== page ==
So even if Intel adds a couple of cores and keeps pricing relatively steady, as it’s done in the recent past, it’s still tough to see how, say, a 10-core K series chip in the roughly $500 range is going to make a whole lot of sense when a 12-core Ryzen 9 3900X sells for about that price (and will probably be less by early next year). With that Ryzen chip, you get a good in-box cooler, plus backwards compatibility that means you can install it in a sub-$70 B450 motherboard, all the way up to a high-end X570 model. With Comet Lake-S, you’re likely going to need a brand-new board with a new chipset.
Yes, Intel looks to be implementing yet another socket change for these new parts, requiring new motherboards for anyone who wants to swim in Comet Lake’s waters. This is hardly surprising given the company’s track record in that regard, but again Intel now has very strong competition from AMD -- which has been pushing out faster, bigger, more powerful CPUs on the same AM4 socket since September of 2016.
I’m sure Intel’s tactic makes motherboard vendors happy, but especially given what AMD has been able to push on AM4, Intel’s rumored move to yet another socket feels like a kick in the face (or at least the wallet) to its loyal customers. At the very least, it will likely push more frustrated consumers toward Team Red.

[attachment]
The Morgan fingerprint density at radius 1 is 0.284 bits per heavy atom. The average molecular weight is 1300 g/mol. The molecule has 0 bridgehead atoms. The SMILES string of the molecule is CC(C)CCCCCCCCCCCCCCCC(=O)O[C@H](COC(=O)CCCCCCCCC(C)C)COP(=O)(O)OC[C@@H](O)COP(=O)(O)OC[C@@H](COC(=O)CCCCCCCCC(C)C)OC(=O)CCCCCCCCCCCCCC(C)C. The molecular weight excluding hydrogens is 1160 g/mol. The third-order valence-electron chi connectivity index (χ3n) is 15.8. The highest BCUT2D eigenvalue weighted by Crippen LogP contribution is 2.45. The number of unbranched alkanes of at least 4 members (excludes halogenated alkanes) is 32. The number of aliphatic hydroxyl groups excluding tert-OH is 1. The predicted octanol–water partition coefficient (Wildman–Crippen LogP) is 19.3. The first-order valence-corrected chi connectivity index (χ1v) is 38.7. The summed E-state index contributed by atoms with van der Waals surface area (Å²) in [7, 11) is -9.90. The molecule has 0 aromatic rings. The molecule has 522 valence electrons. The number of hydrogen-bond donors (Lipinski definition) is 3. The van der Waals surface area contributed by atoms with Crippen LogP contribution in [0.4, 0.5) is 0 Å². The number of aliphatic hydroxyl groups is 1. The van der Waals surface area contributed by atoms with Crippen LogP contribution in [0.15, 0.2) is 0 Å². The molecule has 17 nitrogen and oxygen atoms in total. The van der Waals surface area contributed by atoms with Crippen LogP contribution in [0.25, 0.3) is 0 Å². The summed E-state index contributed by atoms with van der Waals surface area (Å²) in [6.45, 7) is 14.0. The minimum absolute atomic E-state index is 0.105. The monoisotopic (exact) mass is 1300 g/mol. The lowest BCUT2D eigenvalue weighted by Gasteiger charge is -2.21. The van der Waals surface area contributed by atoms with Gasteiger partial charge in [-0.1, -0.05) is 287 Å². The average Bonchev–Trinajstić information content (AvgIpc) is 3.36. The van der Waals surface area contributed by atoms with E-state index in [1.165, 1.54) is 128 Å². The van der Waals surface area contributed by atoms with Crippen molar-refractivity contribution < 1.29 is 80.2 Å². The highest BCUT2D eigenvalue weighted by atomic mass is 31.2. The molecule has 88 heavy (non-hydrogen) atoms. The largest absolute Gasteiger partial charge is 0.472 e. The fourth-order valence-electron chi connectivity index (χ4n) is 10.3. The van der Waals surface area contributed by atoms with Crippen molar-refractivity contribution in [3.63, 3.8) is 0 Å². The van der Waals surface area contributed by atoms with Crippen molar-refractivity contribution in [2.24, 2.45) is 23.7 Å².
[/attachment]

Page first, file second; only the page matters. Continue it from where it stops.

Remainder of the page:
Speaking of AMD, let’s look at how the above rumored Intel specs compare to what’s available from Ryzen 9 3900X today, as well as what will be available soon (AMD says September) with the 3950X.
|Microarchitecture||Max Cores / Threads||Max TDP||Lithography||PCIe 4.0||Socket||Memory Support||Launch Date|
|Ryzen 9 3900X||12 / 24||105W||7nm||24||AM4||DDR4-3200||2019|
|Ryzen 9 3950X||16 / 32||105W||7nm||24||AM4||DDR4-3200||2019|
AMD in 2019 is offering more cores at a lower TDP (thanks to that sweet 7nm TSMC manufacturing process and AMD's different method of measuring TDP), and faster officially supported memory speeds than what it looks like Intel will be bringing to the table next year with Comet Lake-S.
And I barely mentioned the bandwidth-doubling PCIe 4.0 interface yet. We’ve covered it in detail and from different angles before, so I won’t go into detail here. But if Intel is indeed sticking with 16 lanes of PCIe 3.0 for its next-gen CPUs, AMD’s 24 lanes of PCIe 4.0 (which you’ll admittedly need a fairly expensive X570 motherboard to officially make use of) represents a 200% bandwidth increase compared to what Intel will reportedly offer with its new CPUs. Add the lanes from the chipset as well as the CPU, and that disparity is almost certainly going to increase even more. Granted, many won’t take advantage of all that bandwidth, but with SSD prices continuing to fall, more and more people are likely to run up against the limitations of Intel’s PCIe 3.0 lanes.
Zen 2 Isn’t Perfect